Saturday, July 26, 2014
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January Financial Fitness Challenge—Don't Bite Off More Than You Can Chew



The beginning of a New Year is fraught with pressure to make this the year you finally become a Perfect Person. Our expectations are high, and we've been succumbing to them for generations.

In 1726, a 20-year-old Benjamin Franklin wrote his list of 13 virtues, including "No. 5, Frugality: Make no expense but to do good to others or yourself; i.e., waste nothing."

In 1699, at age 32, Jonathan Swift, the author of "Gulliver's Travels" and other classics, wrote a list of 17 things he hoped to achieve in his future old age. Wisely, his last item was "Not to set up for observing all these Rules, for fear I should observe none."

Maybe it's time we examined our expectations and thought about what we're trying to achieve.

Keep it real

If you end up overwhelmed with your "must do" list, overdoing can be a way of procrastinating and doing nothing. Swift was wise to recognize that he might "observe none" in his quest to achieve so much.

So think about your priorities and what you have to accomplish. Here are some suggestions:

  • Review insurance coverage.
  • Build emergency fund.
  • Improve credit score.
  • Name a guardian for minor children.

As you make your own list, always use a verb—build, review, name, improve. Note that each of your goals requires action.

Remind yourself why you're working toward each goal:

Read about your options—but just enough. Don't overdo it or you'll undo it.
  • You want to make sure you have the right coverage—not too much nor too little—and to make sure you're not spending more money than you have to; you have other things to spend the premium money on so it makes sense to run a checkup regularly.
  • You want to be able to weather financial challenges without turning to credit cards; you want the peace of mind that comes with financial preparation.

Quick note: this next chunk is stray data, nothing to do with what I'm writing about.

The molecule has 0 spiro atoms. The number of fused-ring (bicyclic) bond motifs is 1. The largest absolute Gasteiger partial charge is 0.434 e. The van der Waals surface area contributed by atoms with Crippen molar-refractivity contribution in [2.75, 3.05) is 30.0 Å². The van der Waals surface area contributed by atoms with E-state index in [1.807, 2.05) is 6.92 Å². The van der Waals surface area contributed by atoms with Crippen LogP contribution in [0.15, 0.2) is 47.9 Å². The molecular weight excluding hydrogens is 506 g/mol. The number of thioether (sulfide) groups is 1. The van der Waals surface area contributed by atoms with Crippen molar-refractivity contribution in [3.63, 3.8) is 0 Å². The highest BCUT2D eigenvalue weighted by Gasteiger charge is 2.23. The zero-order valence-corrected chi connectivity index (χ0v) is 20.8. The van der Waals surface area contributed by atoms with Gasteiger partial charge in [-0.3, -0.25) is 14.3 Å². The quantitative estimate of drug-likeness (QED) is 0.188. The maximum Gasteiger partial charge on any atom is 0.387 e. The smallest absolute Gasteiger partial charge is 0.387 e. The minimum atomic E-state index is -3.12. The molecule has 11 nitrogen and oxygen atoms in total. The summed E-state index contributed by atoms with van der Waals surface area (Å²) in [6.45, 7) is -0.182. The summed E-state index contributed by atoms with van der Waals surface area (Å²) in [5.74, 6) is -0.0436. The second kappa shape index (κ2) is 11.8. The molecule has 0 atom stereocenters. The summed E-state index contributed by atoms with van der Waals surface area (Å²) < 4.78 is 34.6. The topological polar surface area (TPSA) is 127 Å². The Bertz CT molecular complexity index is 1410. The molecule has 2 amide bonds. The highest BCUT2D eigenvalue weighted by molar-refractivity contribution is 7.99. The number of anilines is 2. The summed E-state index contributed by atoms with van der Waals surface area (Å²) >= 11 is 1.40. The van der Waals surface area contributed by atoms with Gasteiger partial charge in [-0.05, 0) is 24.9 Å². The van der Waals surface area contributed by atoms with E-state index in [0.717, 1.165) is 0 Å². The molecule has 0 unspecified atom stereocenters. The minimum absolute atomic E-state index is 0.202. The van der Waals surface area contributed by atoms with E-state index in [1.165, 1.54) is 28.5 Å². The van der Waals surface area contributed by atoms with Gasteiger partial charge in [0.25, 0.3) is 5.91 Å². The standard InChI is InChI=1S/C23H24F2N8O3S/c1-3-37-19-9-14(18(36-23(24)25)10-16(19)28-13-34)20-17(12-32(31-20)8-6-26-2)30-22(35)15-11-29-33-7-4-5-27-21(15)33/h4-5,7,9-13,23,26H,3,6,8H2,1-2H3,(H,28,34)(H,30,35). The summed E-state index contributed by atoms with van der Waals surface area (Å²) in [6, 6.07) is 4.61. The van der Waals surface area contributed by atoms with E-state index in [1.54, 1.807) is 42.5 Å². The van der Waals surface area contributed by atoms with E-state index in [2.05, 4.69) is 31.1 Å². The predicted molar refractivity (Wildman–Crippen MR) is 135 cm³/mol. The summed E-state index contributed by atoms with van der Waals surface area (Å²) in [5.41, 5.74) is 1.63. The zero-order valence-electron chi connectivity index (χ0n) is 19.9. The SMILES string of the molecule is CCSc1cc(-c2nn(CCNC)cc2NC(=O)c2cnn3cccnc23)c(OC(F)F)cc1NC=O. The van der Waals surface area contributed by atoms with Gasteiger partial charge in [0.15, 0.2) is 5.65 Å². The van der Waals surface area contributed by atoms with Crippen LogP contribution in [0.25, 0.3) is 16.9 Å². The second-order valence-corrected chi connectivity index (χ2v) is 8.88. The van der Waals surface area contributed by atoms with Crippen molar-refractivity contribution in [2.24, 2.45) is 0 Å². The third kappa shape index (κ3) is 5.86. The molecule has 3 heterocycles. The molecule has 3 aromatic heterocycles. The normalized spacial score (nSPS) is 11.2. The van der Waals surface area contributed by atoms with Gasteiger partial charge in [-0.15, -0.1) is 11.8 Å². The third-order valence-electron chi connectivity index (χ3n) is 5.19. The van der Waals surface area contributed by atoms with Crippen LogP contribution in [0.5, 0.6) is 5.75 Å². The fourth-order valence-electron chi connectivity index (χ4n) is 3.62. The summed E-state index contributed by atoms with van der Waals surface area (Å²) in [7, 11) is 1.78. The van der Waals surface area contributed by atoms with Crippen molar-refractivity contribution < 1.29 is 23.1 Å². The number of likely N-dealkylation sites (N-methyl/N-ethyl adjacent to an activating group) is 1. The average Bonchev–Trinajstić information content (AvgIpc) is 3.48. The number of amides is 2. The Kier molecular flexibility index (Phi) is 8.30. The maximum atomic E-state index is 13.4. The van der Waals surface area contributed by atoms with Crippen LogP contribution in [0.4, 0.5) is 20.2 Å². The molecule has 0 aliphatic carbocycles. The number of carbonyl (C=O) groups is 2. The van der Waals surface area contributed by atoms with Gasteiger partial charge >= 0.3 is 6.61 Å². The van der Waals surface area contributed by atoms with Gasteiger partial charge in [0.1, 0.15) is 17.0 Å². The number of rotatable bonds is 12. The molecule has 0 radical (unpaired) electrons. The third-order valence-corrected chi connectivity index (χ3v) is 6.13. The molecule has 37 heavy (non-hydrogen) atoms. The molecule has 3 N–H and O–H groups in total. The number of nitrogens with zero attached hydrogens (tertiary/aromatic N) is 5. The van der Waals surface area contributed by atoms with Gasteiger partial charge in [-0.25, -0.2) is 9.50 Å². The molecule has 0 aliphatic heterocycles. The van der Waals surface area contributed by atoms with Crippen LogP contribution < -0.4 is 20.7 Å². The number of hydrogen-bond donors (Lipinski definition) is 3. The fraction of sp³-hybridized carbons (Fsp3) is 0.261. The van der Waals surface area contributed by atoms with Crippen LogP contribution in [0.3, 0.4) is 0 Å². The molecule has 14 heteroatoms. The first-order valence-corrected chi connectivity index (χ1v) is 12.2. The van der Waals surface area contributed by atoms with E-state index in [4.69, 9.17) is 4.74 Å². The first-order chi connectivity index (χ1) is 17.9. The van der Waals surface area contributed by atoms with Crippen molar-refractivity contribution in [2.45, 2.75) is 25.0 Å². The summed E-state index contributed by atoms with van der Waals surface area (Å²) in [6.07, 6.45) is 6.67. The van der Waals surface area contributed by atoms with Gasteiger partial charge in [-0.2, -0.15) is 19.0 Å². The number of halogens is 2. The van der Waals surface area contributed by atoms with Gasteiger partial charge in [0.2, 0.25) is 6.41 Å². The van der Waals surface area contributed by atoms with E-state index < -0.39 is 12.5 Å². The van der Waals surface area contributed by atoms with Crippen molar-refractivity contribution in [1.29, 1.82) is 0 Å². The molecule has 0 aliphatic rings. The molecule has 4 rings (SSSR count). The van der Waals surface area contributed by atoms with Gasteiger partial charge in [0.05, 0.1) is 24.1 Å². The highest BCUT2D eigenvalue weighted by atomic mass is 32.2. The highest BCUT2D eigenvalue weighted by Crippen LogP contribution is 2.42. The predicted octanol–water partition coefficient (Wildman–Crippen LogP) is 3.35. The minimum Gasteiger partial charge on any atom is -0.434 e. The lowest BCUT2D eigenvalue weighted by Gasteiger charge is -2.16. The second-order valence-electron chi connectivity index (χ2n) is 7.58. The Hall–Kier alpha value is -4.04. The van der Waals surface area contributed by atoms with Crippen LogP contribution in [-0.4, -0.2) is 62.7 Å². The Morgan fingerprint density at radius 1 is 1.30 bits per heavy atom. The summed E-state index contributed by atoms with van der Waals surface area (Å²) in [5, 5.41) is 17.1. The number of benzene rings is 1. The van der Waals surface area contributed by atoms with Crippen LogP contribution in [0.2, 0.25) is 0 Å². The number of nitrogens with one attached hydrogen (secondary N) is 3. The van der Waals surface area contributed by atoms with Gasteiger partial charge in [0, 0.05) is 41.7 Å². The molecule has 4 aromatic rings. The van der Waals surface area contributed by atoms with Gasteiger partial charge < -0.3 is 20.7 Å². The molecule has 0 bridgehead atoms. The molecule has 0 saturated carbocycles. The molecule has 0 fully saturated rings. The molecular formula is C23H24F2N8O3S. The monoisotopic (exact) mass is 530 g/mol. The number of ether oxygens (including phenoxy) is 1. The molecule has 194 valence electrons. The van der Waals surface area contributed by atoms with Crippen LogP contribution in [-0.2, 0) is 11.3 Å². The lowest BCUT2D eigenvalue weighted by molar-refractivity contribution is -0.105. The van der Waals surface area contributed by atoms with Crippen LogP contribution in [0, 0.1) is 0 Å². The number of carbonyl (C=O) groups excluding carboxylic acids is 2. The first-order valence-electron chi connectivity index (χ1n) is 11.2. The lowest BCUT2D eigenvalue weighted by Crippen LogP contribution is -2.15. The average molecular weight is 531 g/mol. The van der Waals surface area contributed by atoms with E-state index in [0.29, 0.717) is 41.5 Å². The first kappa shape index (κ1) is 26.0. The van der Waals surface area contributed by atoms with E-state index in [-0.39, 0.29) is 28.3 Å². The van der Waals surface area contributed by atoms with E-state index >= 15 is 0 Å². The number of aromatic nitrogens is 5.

• You'd like to buy a house in the next year or so and you know you need a clean credit record to get the best interest rate, which will make your monthly payments manageable.
  • You want the best for your children; you want to have the peace of mind from knowing they will be in the best hands if something happens to you.

Now, think which of these tasks has the biggest payoff for your personal goals, and pursue that one thing.

You aren't abandoning all the other goals—you're just peeling one off the list so you can focus on it and get it done.

A dream with a deadline = done

Now you have to get to work. Break down your goal into the tasks that will get you there. For example:
  • Identify a guardian.
  • Talk with the guardian and make sure he or she is willing and able to take on the responsibility. Do you have a Plan B?
  • Read about your options—but just enough. Remember, don't overdo it or you'll undo it.
    Overdoing can become a way of procrastinating and doing nothing.
  • Make an appointment with the lawyer to find out what's required to make the guardianship effective.
  • Keep the appointment.
  • Follow through with any details to finalize the guardianship.

When you accomplish your first goal, congratulate yourself—briefly. Now turn back to your list and pick your next achievable objective.

Financial Fitness Challenge

Your credit union money mentors bring you this website and other tools to help you make the most of your financial resources. The Financial Fitness Challenge continues to look at ways you can make better financial habits no matter what condition the economy is in.

ST
Susan Tiffany, CCUFC
askem@cuna.coop

Financial Fitness Challenge links



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